[Due to the increasing size of the archives, each topic page now contains only the prior 365 days of content. Access to older stories is now solely through the Monthly Archive pages or the site search function.]
USC team finds Li-Al nanoparticles produce hydrogen from water with high rate and yield; potential for industrial scaling
June 27, 2014
Aluminum and water react exothermically to form aluminum hydroxide and hydrogen; this basic property has lured numerous researchers interested in generating hydrogen from the aluminum-water reaction for modern transportation systems for at least 35 years. (Earlier post.) However, among the barriers to the practical application of this reaction are the low reaction rate and poor yield.
Now, results of large quantum molecular dynamics (QMD) simulations by a team at the University of Southern California suggest that alloying aluminum particles with lithium to produce hydrogen from water can produce orders-of-magnitude faster reactions with higher yields. Their paper is published in the ACS journal Nano Letters.
Researchers review risk to water resources from unconventional shale gas development in US
June 19, 2014
A team from Duke University, Stanford University, Dartmouth College and Ohio State University has published in the ACS journal Environmental Science & Technology an overview and synopsis of recent investigations (as of January 2014) into one set of possible environmental impacts from unconventional shale gas development: the potential risks to water resources.
They identified four potential modes of water resource degradation: (1) shallow aquifers contaminated by fugitive natural gas (i.e., stray gas contamination) from leaking shale gas and conventional oil and gas wells, potentially followed by water contamination from hydraulic fracturing fluids and/or formation waters from the deep formations; (2) surface water contamination from spills, leaks, and the disposal of inadequately treated wastewater or hydraulic fracturing fluids; (3) accumulation of toxic and radioactive elements in soil and the sediments of rivers and lakes exposed to wastewater or fluids used in hydraulic fracturing; and (4) the overuse of water resources, which can compete with other water uses such as agriculture in water-limited environments.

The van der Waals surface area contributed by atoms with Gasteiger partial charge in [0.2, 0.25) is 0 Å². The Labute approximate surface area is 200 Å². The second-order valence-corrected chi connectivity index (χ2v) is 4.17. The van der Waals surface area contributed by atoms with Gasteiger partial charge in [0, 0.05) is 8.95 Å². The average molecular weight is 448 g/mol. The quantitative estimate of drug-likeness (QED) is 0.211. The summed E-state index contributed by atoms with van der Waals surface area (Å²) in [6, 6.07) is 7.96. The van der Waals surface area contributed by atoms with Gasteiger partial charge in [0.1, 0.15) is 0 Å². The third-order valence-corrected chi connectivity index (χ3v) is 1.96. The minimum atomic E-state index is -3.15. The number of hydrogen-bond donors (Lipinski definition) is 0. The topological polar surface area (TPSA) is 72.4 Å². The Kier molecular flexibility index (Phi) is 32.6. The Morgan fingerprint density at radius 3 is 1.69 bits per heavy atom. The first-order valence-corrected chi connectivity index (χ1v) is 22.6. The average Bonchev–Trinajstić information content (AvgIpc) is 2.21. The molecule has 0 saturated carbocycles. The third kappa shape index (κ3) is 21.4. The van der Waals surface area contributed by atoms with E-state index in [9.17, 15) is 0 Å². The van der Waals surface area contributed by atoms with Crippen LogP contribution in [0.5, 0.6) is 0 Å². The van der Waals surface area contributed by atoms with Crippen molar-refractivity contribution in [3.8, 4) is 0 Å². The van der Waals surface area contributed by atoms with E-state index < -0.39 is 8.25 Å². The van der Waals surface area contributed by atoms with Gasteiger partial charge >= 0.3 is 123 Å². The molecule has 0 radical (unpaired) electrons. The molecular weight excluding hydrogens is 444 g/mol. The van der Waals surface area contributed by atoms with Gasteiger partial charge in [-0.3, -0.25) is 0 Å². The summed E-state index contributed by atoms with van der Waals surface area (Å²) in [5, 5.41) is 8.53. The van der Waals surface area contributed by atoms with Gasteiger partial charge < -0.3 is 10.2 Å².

DOE releases report on water-energy nexus
The US Department of Energy (DOE) released a new report that frames an integrated challenge and opportunity space around the water-energy nexus for DOE and its partners and lays the foundation for future efforts.
Present day water and energy systems are tightly intertwined. Water is used in all phases of energy production and electricity generation. Energy is required to extract, convey, and deliver water of appropriate quality for diverse human uses. Recent developments have focused national attention on these connections.
Ford expands use of near-dry machining to six plants worldwide
October 17, 2013
|Left: Wet flood machining. Right: MQL machining. Graphics: Unist Inc. Click to enlarge.|
Ford Motor Company has added its near-dry machining process—Minimum Quantity Lubrication (MQL)—to six plants globally, a number that will nearly double in the next few years.
Machining metal pieces generates friction and heat. Conventional wet machining floods the work piece with metal-working fluids, requiring large amounts of fluid to cool and lubricate the cutting tools. MQL eliminates conventional flood coolant from the machining processes, lubricating cutting tools with a fine spray of oil directed exactly when and where it is needed. MQL reduces oil mist generation; biological contamination of coolant; waste water volume; costs for capital equipment; and regulatory permitting. MQL also improves recycling and transport of coolant contaminated chips.